Icons Unravelled

Words by Jim Reynoldse Photography by Perter Baumber

Words by Jim Reynoldse Photography by Perter Baumber

It's best known for its pungent smell that hangs in the air long after the bike has disappeared. Through the pioneer years of racing, castor based oil was the lubricant of choice: "It's difficult to get an engine to seize on R, because the natural oils have such good lubricity," explains Mike Bowen, Technical Manager at Morris Lubricants. "And it mixes nicely with methanol, so it's a favourite for speedway engines." In the early days of racing, up to the 1950s, alcohol blends were allowed in most branches of the sport and castor oil ruled, produced by giants like Esso, Shell and Mobil with the smaller British Castrol company.

For any fluid to act as a lubricant, it must first be "polar" enough to wet the moving surfaces. It must also have a high resistance to surface boiling and vaporization at the temperatures encountered. Ideally the fluid should have 'oiliness', which is difficult to measure but generally requires a large molecular structure. Castor oil meets these rather simple requirements in an engine, with only one drawback in that it is thermally unstable. This unusual instability is the thing that lets castor oil lubricate at temperatures well beyond those at which most synthetics will work. Castor oil is roughly 87% triglyceride of ricinoleic acid, an ester derived from glycerol and three fatty acids. It has the right make-up to keep the lubricating quality when working hard.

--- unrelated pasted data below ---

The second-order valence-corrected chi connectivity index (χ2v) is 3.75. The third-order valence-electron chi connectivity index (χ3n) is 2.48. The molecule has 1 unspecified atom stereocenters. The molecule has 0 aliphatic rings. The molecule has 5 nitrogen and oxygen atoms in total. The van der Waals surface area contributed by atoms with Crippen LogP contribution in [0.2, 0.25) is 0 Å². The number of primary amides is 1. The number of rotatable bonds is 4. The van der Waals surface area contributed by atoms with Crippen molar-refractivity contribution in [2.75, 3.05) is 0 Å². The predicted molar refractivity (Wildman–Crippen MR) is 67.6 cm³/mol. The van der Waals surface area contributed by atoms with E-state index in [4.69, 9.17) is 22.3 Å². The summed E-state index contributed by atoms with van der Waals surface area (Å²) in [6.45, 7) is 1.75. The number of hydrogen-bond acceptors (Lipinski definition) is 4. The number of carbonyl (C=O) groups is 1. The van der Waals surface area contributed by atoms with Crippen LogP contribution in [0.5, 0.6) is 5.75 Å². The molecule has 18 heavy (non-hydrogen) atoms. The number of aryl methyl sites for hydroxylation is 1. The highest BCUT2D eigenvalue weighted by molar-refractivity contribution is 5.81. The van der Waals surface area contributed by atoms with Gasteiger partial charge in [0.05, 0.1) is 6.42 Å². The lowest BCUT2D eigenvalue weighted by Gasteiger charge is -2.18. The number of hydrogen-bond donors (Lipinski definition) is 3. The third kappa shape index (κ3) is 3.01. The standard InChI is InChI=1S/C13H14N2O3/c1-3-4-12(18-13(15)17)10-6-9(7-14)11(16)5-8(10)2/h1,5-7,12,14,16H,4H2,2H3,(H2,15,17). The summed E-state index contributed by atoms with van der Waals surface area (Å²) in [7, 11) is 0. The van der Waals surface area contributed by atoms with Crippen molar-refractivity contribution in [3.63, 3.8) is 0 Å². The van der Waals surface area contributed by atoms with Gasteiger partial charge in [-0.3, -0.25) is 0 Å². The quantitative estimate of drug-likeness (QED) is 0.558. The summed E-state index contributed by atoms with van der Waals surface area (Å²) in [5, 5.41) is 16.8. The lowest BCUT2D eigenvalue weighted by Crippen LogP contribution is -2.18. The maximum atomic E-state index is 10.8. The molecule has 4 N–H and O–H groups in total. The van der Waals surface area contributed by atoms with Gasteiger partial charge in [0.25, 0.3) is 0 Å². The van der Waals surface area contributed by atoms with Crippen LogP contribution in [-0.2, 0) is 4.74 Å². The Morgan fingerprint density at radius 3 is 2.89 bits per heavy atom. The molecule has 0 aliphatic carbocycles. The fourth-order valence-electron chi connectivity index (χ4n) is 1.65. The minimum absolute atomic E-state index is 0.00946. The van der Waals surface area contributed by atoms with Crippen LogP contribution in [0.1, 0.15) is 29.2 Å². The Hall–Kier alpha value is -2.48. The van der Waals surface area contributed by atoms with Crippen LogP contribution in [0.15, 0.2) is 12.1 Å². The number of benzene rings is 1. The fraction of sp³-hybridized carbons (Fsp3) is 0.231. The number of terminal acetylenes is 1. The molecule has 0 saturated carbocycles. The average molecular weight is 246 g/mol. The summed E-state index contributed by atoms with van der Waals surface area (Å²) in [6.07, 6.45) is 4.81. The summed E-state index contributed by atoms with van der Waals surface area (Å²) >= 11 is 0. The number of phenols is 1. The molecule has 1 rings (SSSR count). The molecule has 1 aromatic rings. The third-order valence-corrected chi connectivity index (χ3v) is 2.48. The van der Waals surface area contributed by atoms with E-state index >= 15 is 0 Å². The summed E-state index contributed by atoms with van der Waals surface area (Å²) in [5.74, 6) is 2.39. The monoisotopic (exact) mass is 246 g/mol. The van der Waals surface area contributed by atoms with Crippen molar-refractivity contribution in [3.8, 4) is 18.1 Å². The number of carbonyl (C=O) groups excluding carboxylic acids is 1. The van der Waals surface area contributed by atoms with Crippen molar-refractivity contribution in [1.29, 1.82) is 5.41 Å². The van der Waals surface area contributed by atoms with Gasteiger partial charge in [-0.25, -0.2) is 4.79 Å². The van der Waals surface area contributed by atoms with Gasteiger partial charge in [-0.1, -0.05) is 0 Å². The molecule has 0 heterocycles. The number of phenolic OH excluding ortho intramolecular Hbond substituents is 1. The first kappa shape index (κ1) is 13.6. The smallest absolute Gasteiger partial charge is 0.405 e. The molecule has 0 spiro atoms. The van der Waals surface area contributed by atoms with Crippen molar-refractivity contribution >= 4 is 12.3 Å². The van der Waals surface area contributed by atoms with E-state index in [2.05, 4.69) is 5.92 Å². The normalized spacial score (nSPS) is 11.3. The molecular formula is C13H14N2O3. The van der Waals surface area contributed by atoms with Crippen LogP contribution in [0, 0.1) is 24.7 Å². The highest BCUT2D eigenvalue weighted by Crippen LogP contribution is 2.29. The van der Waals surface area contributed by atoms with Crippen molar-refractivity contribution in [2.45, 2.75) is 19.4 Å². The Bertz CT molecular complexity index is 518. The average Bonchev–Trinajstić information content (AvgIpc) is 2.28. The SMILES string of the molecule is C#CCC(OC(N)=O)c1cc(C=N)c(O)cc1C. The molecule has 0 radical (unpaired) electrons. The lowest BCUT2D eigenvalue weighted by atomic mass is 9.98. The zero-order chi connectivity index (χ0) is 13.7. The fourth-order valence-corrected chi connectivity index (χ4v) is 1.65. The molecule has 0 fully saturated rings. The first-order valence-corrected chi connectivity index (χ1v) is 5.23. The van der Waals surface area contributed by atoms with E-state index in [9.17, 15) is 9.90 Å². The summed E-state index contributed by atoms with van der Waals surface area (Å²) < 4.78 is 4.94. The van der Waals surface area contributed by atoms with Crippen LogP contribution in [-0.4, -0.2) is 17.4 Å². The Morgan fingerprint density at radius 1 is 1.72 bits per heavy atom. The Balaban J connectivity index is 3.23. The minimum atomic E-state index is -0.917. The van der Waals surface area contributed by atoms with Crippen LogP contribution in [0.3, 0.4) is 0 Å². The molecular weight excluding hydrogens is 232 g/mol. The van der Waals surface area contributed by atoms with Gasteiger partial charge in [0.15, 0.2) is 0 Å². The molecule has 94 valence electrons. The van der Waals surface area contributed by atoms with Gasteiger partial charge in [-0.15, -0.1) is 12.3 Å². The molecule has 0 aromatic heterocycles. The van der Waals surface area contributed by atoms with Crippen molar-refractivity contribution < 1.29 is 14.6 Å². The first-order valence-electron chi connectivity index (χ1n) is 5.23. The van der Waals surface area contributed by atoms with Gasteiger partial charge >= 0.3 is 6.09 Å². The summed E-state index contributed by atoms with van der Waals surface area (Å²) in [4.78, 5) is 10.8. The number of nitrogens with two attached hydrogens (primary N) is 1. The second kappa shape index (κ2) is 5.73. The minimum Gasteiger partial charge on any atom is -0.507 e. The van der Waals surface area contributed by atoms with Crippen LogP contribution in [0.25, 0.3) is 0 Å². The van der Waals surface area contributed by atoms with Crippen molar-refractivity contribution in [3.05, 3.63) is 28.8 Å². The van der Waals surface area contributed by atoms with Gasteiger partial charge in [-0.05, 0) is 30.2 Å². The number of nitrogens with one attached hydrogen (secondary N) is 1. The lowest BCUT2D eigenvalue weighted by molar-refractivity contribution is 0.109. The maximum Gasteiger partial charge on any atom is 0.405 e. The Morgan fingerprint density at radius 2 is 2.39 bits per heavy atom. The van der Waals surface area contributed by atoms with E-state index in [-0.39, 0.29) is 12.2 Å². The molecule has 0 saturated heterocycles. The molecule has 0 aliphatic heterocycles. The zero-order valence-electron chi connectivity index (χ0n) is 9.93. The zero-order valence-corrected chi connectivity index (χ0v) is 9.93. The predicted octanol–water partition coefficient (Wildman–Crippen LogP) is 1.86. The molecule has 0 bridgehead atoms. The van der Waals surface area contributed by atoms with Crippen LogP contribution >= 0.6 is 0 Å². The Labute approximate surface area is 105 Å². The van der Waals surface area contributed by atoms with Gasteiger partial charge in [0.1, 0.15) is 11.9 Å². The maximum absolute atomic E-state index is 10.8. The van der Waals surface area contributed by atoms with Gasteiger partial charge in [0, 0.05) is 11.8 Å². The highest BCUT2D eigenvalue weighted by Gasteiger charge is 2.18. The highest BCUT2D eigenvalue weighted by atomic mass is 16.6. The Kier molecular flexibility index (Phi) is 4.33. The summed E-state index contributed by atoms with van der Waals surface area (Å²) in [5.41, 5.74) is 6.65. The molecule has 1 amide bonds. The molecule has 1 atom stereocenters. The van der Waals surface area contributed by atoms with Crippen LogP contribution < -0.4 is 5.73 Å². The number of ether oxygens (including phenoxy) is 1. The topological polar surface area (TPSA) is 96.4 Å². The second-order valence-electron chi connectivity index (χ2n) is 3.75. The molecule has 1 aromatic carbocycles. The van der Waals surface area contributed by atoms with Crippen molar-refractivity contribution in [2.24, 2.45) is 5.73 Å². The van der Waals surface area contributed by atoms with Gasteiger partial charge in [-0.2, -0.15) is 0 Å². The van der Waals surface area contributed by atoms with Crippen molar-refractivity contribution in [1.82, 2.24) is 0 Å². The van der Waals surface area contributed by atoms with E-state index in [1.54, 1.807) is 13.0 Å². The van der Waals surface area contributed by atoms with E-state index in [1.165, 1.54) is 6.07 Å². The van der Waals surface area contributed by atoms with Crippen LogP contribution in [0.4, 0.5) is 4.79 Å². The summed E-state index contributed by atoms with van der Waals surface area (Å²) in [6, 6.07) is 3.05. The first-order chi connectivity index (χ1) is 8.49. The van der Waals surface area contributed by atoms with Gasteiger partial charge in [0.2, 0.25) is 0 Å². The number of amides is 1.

As the temperature increases, it loses one molecule of water and becomes a 'drying' oil. Castor oil has excellent storage stability at room temperatures, but it polymerizes rapidly as the temperature rises. As it polymerizes, it forms ever-heavier 'oils' that are rich in esters. These esters do not begin to decompose until the temperature hits some 340 deg C). Castor oil forms huge molecular structures at these temperatures - in other words, as the temperature goes up, the castor oil exposed to these temperatures responds by becoming an even better lubricant! Hence its use in competition engines.

Castor oil comes from a number of natural sources, like sunflower or rape seed or soya bean. Such a pure source has a strong appeal in another area of modern life, and the pharmaceutical and cosmetic industries use it because it's kind to the human skin and can be

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